“The saying is trustworthy: If anyone aspires to the office of overseer, he desires a noble task…
He must not be a recent convert, or he may become puffed up with conceit and fall into the condemnation of the devil. Moreover, he must be well thought of by outsiders, so that he may not fall into disgrace, into a snare of the devil. Deacons likewise must be dignified, not double-tongued, not addicted to much wine, not greedy for dishonest gain. They must hold the mystery of the faith with a clear conscience. And let them also be tested first; then let them serve as deacons if they prove themselves blameless. Their wives likewise must be dignified, not slanderers, but sober-minded, faithful in all things. Let deacons each be the husband of one wife, managing their children and their own households well.” 1 Timothy 3:1, 6-12
“We want character but without unyielding conviction; we want strong morality, but without the emotional burden of guilt or shame; we want virtue but without particular moral justifications that invariably offend; we want good without having to name evil; we want decency without the moral authority to insist upon it; we want moral community without any limitations to personal freedom. In short, we want what we cannot have on the terms that we want it.” Al Mohler, The Conviction to Lead: 25 Principles for Leadership That Matters
- If our leaders are not passionately driven by right beliefs, we are headed for disaster or listless conformity (to the spirit of the age).
- Our spiritual maturity will never exceed our knowledge of the bible and the ongoing application of Scripture to daily living.
1. Humility in leadership is of paramount/ultimate importance.
“To even get near [humility], even for a moment, is like a drink of cold water to a man in a desert. Do not imagine that if you meet a really humble man he will be what most people call ‘humble’ nowadays: he will not be a sort of greasy, smarmy person, who is always telling you that, of course, he is nobody. Probably all you will think about him is that he seemed a cheerful, intelligent chap who took a real interest in what you said to him. If you do dislike him it will be because you feel a little envious of anyone who seems to enjoy life so easily. He will not be thinking about humility: he will not be thinking about himself at all.” CS Lewis, Mere Christianity, Chapter 8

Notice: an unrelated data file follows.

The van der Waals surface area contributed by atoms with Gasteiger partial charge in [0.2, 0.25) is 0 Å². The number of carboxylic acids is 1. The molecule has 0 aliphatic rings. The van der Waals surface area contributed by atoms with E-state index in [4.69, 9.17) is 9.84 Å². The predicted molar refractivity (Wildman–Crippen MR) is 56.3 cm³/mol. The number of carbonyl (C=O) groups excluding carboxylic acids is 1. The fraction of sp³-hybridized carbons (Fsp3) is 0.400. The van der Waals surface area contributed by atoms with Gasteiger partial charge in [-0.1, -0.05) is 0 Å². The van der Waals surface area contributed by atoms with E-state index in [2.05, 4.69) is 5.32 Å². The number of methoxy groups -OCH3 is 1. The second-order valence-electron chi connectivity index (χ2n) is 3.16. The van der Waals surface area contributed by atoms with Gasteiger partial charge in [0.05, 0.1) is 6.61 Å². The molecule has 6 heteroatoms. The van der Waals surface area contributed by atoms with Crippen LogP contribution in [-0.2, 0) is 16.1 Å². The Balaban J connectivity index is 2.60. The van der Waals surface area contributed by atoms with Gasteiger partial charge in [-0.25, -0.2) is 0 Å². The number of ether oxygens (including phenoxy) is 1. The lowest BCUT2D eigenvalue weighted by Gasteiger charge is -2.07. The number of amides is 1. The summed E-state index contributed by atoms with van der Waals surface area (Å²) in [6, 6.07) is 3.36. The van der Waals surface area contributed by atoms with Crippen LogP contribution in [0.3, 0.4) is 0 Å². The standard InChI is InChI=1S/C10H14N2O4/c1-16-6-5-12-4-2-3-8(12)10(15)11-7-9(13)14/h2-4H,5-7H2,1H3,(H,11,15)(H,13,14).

2. The traits of 1 Timothy 3 are a marked contrast to the attitudes characterizing false teachers. (1 Tim 4:1-5, 6:3-10; 2 Tim 3:1-4; Titus 1:10-16)
3. Specific character traits:
- Worthy of respect/serious-minded/character which merits respect/earnestness of purpose/winsome attractiveness.
- Not double-tongued.
"Set a guard, O Lord, over my mouth; keep watch over the door of my lips!" Psalm 141:3
"But above all, my brothers, do not swear, either by heaven or by earth or by any other oath, but let your 'yes' be yes and your 'no' be no, so that you may not fall under condemnation." James 5:12
- Moderation in the area of physical appetites, i.e. wine.
- Not materialistic.
- Holds to the deep truths of the faith with a clear conscience. A clear conscience is an inner guide to life which demonstrates obedience to God, as we understand and apply the Scripture.
- If married, a passionate commitment to your spouse.
1. Why is humility of paramount importance? What marks a humble person?
2. The false teachers were “puffed up with conceit and had an unhealthy craving for controversy” (1 Tim 6:4). Why is that antithetical to leadership which was marked by Jesus’ wash basin and towel?
3. What are levels of seriousness? How do we determine what rises to a specific level of seriousness?
4. How do we show moderation in the area of our physical appetites?
5. How do we inflame and build our conscience?
6. How do we show a passionate commitment to our spouse?
“Whoever despises the word brings destruction on himself, but he who reveres the commandment will be rewarded. The teaching of the wise is a fountain of life, that one may turn away from the snares of death.” Proverbs 13:13-14
“There is no greater joy than leaving our idols at the cross and walking away freed of those cruel bondages. Expect, welcome, and treasure repentance in yourselves and others. Let Christ break down sloth, lust, pride, coldness, prejudices, despair. He has a great deal of experience cleansing his temples, and you can trust him to overturn in order to fill you with songs of gladness.” C. John Miller, The Heart of the Servant Leader, p.63